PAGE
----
Copper is a trace element essential for life (humans, plants, animals, and micro-organisms). The human body normally contains copper at a concentration of about 1.4 to 2.1 mg per kg. Copper is found in the liver, muscles and bones. Copper is carried in the bloodstream by means of a protein called ceruleoplasmin71. After copper is absorbed from the intestine, it is transported to the liver, bound to albumin. The metabolism and excretion of copper is controlled by the delivery of ceruleoplasmin to the liver, and the copper is excreted in the bile. At the cellular level, copper is present in a number of enzymes and proteins, including cytochrome c oxidase and certain superoxide dismutases (SOD). Copper is used for the biological transport of electrons, e.g. the “copper blue” proteins, azurine and plastocyanine. The name “copper blue” comes from their intense blue color due to an absorption band (around 600 nm) by ligand / metal charge transfer (LMCT). Many mollusks and some arthropods, such as horseshoe crab, use a copper-based pigment, hemocyanin, for oxygen transport, rather than hemoglobin, which has an iron nucleus, and their blood is therefore blue, and not red, when it is oxygenated72.
Vitamin B9, another name for folic acid (folate, folacin or vitamin M, pteroyl-L-glutamic acid, pteroyl-L-glutamate and pteroylmonoglutamic acid), is a water soluble vitamin.
Folic acid is the metabolic precursor of a coenzyme, tetrahydrofolate (FH4 or THF4), involved in particular in the synthesis of nucleic bases, purines and pyrimidines, constituting the nucleic acids (DNA and RNA) of the genetic material. THF is also involved in the synthesis of amino acids such as methionine, histidine and serine.
Iron is a trace element and is one of the essential mineral salts found in food, but can be toxic in some forms. An iron deficiency is a source of anemia and can affect the cognitive and socio-emotional development of the childs brain or exacerbate the effects of certain intoxications (lead poisoning, for example).
Manganese is a trace element (necessary for humans to survive), manganese deficiency (less than 2 to 3 mg / day for an average adult), leads – depending on the animal model – to reproductive disorders for both sexes, bone malformations, depigmentations, ataxia and alteration of the central nervous system.
B vitamins facilitate the conversion of food (carbohydrates) into energy (glucose). Niacin is helpful in the process of regulating stress hormones and improves blood circulation. These vitamins are water soluble and the body does not store them.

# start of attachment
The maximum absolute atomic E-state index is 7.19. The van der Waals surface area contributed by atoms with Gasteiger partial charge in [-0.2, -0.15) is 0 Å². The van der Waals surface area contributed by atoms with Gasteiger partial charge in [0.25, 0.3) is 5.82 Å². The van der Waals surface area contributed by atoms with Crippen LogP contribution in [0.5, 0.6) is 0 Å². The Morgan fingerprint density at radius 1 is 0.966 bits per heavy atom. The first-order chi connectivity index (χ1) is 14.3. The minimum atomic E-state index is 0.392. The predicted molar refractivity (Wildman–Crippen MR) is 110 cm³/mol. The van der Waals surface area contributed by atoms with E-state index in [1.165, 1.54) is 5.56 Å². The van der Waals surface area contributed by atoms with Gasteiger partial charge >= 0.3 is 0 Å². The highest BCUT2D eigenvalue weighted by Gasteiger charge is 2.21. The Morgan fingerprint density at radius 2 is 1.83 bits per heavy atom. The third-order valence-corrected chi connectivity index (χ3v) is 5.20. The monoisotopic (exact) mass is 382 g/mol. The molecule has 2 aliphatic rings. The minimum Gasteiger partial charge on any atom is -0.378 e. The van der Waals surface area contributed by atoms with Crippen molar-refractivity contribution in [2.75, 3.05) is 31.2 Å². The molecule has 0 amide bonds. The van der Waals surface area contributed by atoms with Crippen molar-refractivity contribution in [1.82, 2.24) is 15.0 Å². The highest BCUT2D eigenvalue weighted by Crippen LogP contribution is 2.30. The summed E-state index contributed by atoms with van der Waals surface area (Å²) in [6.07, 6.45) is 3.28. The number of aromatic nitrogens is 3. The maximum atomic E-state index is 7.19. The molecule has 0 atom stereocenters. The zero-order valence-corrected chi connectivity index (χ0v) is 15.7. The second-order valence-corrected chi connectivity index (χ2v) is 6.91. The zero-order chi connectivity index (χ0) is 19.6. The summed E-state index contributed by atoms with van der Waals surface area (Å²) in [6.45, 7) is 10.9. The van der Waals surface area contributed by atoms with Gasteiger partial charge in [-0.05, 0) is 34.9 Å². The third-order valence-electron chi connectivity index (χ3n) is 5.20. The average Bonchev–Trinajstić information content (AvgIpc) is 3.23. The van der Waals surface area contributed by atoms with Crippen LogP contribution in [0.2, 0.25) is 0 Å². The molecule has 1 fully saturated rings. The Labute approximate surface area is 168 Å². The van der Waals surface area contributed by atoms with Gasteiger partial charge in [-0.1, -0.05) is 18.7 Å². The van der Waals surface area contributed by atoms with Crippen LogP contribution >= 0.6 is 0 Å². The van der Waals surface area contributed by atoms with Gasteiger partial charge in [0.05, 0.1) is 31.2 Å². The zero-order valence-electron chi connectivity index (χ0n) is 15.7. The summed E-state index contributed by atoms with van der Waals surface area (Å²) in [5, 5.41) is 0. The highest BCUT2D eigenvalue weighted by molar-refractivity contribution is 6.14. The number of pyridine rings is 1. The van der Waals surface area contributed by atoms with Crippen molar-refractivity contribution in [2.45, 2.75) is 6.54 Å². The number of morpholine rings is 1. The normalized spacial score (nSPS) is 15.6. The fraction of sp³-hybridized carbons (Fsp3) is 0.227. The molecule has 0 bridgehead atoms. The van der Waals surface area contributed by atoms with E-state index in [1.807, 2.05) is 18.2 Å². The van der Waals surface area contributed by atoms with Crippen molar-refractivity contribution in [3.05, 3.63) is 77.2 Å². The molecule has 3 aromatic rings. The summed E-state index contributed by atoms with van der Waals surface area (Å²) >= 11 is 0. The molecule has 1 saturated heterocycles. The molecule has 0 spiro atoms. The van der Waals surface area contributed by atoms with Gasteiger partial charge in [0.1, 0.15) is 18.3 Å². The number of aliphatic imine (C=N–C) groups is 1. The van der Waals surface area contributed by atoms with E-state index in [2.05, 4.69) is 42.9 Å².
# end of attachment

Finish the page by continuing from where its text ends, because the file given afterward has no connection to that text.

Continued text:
Inorganic phosphorus in the form of the phosphate PO3−4 is required for all known forms of life. Phosphorus plays a major role in the structural framework of DNA and RNA. Living cells use phosphate to transport cellular energy with adenosine triphosphate (ATP), necessary for every cellular process that uses energy. ATP is also important for phosphorylation, a key regulatory event in cells. Phospholipids are the main structural components of all cellular membranes. Calcium phosphate salts assist in stiffening bones. Biochemists commonly use the abbreviation “Pi” to refer to inorganic phosphate.
Vitamin B2, corresponding to riboflavin, or lactoflavin, is a water-soluble vitamin necessary for the synthesis of flavin adenine dinucleotide (FAD) and flavin mononucleotide (FMN), two cofactors essential to flavoproteins.
Vitamin B2 plays an important role in transforming simple foods (carbohydrates, fats and proteins) into energy. It is involved in the repair metabolism of the muscles.
Sodium is a mineral that plays an important role in the body’s state of hydration. It is present in the blood and in the extracellular fluid in which cells are bathed. Sodium also helps maintain the acid-base balance and is essential in the transmission of nerve impulses and muscle contraction. However, in excess it can have deleterious consequences. This is why current recommendations aim to limit sodium consumption.
Thiamine or vitamin B1 (or aneurine) is a metabolic precursor of thiamine pyrophosphate (TPP), a coenzyme essential to certain decarboxylases. In animals, thiamine is a water-soluble vitamin from the family of B vitamins that they must find in their diet. On the other hand, it is synthesized by bacteria, plants and fungi. It is essential for the transformation of carbohydrates into energy by the Krebs cycle and is necessary for the proper functioning of the nervous system and muscles. It is in fact essential for the transformation of pyruvate produced by glycolysis and toxic for the nervous system.
In humans, a dietary vitamin B1 deficiency causes beriberi and can also cause Gayet-Wernicke encephalopathy.